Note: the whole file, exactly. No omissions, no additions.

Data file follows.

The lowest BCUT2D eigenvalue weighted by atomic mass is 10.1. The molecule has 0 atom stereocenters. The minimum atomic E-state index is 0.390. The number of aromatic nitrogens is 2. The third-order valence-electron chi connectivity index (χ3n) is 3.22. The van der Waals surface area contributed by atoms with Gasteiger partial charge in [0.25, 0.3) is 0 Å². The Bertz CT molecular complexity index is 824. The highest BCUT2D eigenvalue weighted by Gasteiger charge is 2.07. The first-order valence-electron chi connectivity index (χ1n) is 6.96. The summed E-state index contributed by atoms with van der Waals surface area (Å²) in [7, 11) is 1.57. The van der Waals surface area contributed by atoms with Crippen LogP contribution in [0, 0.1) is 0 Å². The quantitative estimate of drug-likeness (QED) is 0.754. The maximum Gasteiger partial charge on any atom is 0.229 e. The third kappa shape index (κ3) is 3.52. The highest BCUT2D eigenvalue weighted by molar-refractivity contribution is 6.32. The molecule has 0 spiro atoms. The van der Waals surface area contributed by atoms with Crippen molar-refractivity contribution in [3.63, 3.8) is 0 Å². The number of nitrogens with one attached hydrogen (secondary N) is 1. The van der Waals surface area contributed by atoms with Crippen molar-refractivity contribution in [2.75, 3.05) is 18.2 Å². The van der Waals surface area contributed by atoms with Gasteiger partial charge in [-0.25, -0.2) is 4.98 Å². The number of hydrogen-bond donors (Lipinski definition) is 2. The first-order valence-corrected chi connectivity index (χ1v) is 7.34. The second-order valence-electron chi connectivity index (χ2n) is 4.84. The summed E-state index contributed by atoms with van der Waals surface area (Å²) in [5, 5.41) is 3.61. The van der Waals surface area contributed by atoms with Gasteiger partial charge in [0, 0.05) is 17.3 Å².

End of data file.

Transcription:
The lowest BCUT2D eigenvalue weighted by atomic mass is 10.1. The molecule has 0 atom stereocenters. The minimum atomic E-state index is 0.390. The number of aromatic nitrogens is 2. The third-order valence-electron chi connectivity index (χ3n) is 3.22. The van der Waals surface area contributed by atoms with Gasteiger partial charge in [0.25, 0.3) is 0 Å². The Bertz CT molecular complexity index is 824. The highest BCUT2D eigenvalue weighted by Gasteiger charge is 2.07. The first-order valence-electron chi connectivity index (χ1n) is 6.96. The summed E-state index contributed by atoms with van der Waals surface area (Å²) in [7, 11) is 1.57. The van der Waals surface area contributed by atoms with Crippen LogP contribution in [0, 0.1) is 0 Å². The quantitative estimate of drug-likeness (QED) is 0.754. The maximum Gasteiger partial charge on any atom is 0.229 e. The third kappa shape index (κ3) is 3.52. The highest BCUT2D eigenvalue weighted by molar-refractivity contribution is 6.32. The molecule has 0 spiro atoms. The van der Waals surface area contributed by atoms with Crippen molar-refractivity contribution in [3.63, 3.8) is 0 Å². The number of nitrogens with one attached hydrogen (secondary N) is 1. The van der Waals surface area contributed by atoms with Crippen molar-refractivity contribution in [2.75, 3.05) is 18.2 Å². The van der Waals surface area contributed by atoms with Gasteiger partial charge in [-0.25, -0.2) is 4.98 Å². The number of hydrogen-bond donors (Lipinski definition) is 2. The first-order valence-corrected chi connectivity index (χ1v) is 7.34. The second-order valence-electron chi connectivity index (χ2n) is 4.84. The summed E-state index contributed by atoms with van der Waals surface area (Å²) in [5, 5.41) is 3.61. The van der Waals surface area contributed by atoms with Gasteiger partial charge in [0, 0.05) is 17.3 Å².